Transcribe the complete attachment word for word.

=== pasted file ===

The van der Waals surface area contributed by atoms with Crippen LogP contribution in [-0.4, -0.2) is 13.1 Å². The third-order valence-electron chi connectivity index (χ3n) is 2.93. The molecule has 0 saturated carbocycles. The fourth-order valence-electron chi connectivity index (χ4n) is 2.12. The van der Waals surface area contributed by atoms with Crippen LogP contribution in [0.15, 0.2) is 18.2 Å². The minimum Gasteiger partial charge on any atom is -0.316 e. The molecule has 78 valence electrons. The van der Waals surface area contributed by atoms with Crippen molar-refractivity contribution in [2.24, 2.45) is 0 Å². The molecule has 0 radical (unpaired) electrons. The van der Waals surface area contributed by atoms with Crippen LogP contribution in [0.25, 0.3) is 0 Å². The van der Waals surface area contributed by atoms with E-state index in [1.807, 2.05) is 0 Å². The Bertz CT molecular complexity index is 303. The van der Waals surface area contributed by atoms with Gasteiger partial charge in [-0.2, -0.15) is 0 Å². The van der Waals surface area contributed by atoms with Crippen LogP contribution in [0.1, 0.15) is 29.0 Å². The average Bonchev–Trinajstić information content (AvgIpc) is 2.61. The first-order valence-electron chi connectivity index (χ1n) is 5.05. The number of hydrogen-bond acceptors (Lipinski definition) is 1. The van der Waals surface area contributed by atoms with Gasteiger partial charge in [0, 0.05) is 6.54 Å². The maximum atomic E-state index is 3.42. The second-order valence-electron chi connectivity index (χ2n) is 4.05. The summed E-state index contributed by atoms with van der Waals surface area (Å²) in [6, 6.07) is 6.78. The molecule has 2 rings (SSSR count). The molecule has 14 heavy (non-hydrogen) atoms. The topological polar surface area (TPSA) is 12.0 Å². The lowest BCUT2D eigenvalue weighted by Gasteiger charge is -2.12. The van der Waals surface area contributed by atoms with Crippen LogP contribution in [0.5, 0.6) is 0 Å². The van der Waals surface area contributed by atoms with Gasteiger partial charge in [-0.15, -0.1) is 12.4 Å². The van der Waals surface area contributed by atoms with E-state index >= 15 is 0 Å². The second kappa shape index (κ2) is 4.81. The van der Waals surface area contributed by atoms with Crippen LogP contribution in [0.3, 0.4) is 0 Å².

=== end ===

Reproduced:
The van der Waals surface area contributed by atoms with Crippen LogP contribution in [-0.4, -0.2) is 13.1 Å². The third-order valence-electron chi connectivity index (χ3n) is 2.93. The molecule has 0 saturated carbocycles. The fourth-order valence-electron chi connectivity index (χ4n) is 2.12. The van der Waals surface area contributed by atoms with Crippen LogP contribution in [0.15, 0.2) is 18.2 Å². The minimum Gasteiger partial charge on any atom is -0.316 e. The molecule has 78 valence electrons. The van der Waals surface area contributed by atoms with Crippen molar-refractivity contribution in [2.24, 2.45) is 0 Å². The molecule has 0 radical (unpaired) electrons. The van der Waals surface area contributed by atoms with Crippen LogP contribution in [0.25, 0.3) is 0 Å². The van der Waals surface area contributed by atoms with E-state index in [1.807, 2.05) is 0 Å². The Bertz CT molecular complexity index is 303. The van der Waals surface area contributed by atoms with Gasteiger partial charge in [-0.2, -0.15) is 0 Å². The van der Waals surface area contributed by atoms with Crippen LogP contribution in [0.1, 0.15) is 29.0 Å². The average Bonchev–Trinajstić information content (AvgIpc) is 2.61. The first-order valence-electron chi connectivity index (χ1n) is 5.05. The number of hydrogen-bond acceptors (Lipinski definition) is 1. The van der Waals surface area contributed by atoms with Gasteiger partial charge in [0, 0.05) is 6.54 Å². The maximum atomic E-state index is 3.42. The second-order valence-electron chi connectivity index (χ2n) is 4.05. The summed E-state index contributed by atoms with van der Waals surface area (Å²) in [6, 6.07) is 6.78. The molecule has 2 rings (SSSR count). The molecule has 14 heavy (non-hydrogen) atoms. The topological polar surface area (TPSA) is 12.0 Å². The lowest BCUT2D eigenvalue weighted by Gasteiger charge is -2.12. The van der Waals surface area contributed by atoms with Crippen LogP contribution in [0.5, 0.6) is 0 Å². The van der Waals surface area contributed by atoms with Gasteiger partial charge in [-0.15, -0.1) is 12.4 Å². The van der Waals surface area contributed by atoms with E-state index >= 15 is 0 Å². The second kappa shape index (κ2) is 4.81. The van der Waals surface area contributed by atoms with Crippen LogP contribution in [0.3, 0.4) is 0 Å².